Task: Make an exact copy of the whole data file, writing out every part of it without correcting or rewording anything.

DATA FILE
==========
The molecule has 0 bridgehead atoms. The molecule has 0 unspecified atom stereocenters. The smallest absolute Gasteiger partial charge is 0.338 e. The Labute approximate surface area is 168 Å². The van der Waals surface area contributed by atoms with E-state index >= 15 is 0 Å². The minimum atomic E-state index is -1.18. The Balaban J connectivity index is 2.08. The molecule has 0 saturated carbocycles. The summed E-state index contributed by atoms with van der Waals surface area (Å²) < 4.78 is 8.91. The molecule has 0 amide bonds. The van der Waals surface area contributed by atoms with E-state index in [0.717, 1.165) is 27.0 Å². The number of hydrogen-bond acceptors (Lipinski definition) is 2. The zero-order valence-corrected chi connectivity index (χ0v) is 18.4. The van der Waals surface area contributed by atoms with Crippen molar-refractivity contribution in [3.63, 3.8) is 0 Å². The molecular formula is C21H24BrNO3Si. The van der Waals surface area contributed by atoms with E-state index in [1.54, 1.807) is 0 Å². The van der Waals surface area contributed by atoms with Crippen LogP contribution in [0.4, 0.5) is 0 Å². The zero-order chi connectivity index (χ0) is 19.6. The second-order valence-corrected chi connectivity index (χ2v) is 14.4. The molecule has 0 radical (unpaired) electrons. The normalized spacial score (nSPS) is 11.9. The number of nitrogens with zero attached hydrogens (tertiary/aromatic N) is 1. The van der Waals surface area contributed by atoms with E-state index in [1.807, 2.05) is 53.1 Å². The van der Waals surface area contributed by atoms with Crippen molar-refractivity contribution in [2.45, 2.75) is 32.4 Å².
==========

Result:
The molecule has 0 bridgehead atoms. The molecule has 0 unspecified atom stereocenters. The smallest absolute Gasteiger partial charge is 0.338 e. The Labute approximate surface area is 168 Å². The van der Waals surface area contributed by atoms with E-state index >= 15 is 0 Å². The minimum atomic E-state index is -1.18. The Balaban J connectivity index is 2.08. The molecule has 0 saturated carbocycles. The summed E-state index contributed by atoms with van der Waals surface area (Å²) < 4.78 is 8.91. The molecule has 0 amide bonds. The van der Waals surface area contributed by atoms with E-state index in [0.717, 1.165) is 27.0 Å². The number of hydrogen-bond acceptors (Lipinski definition) is 2. The zero-order valence-corrected chi connectivity index (χ0v) is 18.4. The van der Waals surface area contributed by atoms with Crippen molar-refractivity contribution in [3.63, 3.8) is 0 Å². The molecular formula is C21H24BrNO3Si. The van der Waals surface area contributed by atoms with E-state index in [1.54, 1.807) is 0 Å². The van der Waals surface area contributed by atoms with Crippen LogP contribution in [0.4, 0.5) is 0 Å². The zero-order chi connectivity index (χ0) is 19.6. The second-order valence-corrected chi connectivity index (χ2v) is 14.4. The molecule has 0 radical (unpaired) electrons. The normalized spacial score (nSPS) is 11.9. The number of nitrogens with zero attached hydrogens (tertiary/aromatic N) is 1. The van der Waals surface area contributed by atoms with E-state index in [1.807, 2.05) is 53.1 Å². The van der Waals surface area contributed by atoms with Crippen molar-refractivity contribution in [2.45, 2.75) is 32.4 Å².